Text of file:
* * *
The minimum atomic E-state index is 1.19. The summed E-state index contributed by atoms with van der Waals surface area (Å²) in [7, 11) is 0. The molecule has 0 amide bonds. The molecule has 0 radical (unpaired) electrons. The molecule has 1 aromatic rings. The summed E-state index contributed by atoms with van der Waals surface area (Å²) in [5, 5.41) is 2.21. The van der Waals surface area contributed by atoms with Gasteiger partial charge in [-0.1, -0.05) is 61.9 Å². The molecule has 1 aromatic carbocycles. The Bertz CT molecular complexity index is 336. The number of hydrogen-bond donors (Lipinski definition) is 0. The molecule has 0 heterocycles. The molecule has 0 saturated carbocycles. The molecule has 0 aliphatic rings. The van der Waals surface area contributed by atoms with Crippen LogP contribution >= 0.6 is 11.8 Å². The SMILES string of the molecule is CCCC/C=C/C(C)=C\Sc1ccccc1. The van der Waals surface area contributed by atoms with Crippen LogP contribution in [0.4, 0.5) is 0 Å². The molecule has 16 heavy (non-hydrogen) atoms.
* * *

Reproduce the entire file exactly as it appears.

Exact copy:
The minimum atomic E-state index is 1.19. The summed E-state index contributed by atoms with van der Waals surface area (Å²) in [7, 11) is 0. The molecule has 0 amide bonds. The molecule has 0 radical (unpaired) electrons. The molecule has 1 aromatic rings. The summed E-state index contributed by atoms with van der Waals surface area (Å²) in [5, 5.41) is 2.21. The van der Waals surface area contributed by atoms with Gasteiger partial charge in [-0.1, -0.05) is 61.9 Å². The molecule has 1 aromatic carbocycles. The Bertz CT molecular complexity index is 336. The number of hydrogen-bond donors (Lipinski definition) is 0. The molecule has 0 heterocycles. The molecule has 0 saturated carbocycles. The molecule has 0 aliphatic rings. The van der Waals surface area contributed by atoms with Crippen LogP contribution >= 0.6 is 11.8 Å². The SMILES string of the molecule is CCCC/C=C/C(C)=C\Sc1ccccc1. The van der Waals surface area contributed by atoms with Crippen LogP contribution in [0.4, 0.5) is 0 Å². The molecule has 16 heavy (non-hydrogen) atoms.